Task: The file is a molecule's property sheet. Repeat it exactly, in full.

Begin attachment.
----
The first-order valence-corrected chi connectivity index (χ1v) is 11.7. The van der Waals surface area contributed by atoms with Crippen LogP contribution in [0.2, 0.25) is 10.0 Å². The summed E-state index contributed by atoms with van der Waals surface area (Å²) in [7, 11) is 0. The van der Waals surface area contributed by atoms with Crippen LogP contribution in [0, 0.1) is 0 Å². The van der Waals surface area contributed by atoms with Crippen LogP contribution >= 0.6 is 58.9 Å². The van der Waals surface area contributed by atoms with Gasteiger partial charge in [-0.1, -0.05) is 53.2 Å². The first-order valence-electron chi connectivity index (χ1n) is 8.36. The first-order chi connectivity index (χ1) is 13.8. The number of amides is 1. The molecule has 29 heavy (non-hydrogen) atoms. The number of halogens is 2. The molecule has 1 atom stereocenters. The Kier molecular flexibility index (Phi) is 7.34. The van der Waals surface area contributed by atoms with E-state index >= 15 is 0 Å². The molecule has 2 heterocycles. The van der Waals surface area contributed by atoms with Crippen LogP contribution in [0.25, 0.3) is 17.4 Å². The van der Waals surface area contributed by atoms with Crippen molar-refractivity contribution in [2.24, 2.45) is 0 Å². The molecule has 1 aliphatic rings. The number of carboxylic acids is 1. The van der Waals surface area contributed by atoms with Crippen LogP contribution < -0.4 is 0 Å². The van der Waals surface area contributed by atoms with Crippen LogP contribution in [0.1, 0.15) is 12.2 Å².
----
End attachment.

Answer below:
The first-order valence-corrected chi connectivity index (χ1v) is 11.7. The van der Waals surface area contributed by atoms with Crippen LogP contribution in [0.2, 0.25) is 10.0 Å². The summed E-state index contributed by atoms with van der Waals surface area (Å²) in [7, 11) is 0. The van der Waals surface area contributed by atoms with Crippen LogP contribution in [0, 0.1) is 0 Å². The van der Waals surface area contributed by atoms with Crippen LogP contribution >= 0.6 is 58.9 Å². The van der Waals surface area contributed by atoms with Gasteiger partial charge in [-0.1, -0.05) is 53.2 Å². The first-order valence-electron chi connectivity index (χ1n) is 8.36. The first-order chi connectivity index (χ1) is 13.8. The number of amides is 1. The molecule has 29 heavy (non-hydrogen) atoms. The number of halogens is 2. The molecule has 1 atom stereocenters. The Kier molecular flexibility index (Phi) is 7.34. The van der Waals surface area contributed by atoms with E-state index >= 15 is 0 Å². The molecule has 2 heterocycles. The van der Waals surface area contributed by atoms with Crippen LogP contribution in [0.25, 0.3) is 17.4 Å². The van der Waals surface area contributed by atoms with Crippen molar-refractivity contribution in [2.24, 2.45) is 0 Å². The molecule has 1 aliphatic rings. The number of carboxylic acids is 1. The van der Waals surface area contributed by atoms with Crippen LogP contribution < -0.4 is 0 Å². The van der Waals surface area contributed by atoms with Crippen LogP contribution in [0.1, 0.15) is 12.2 Å².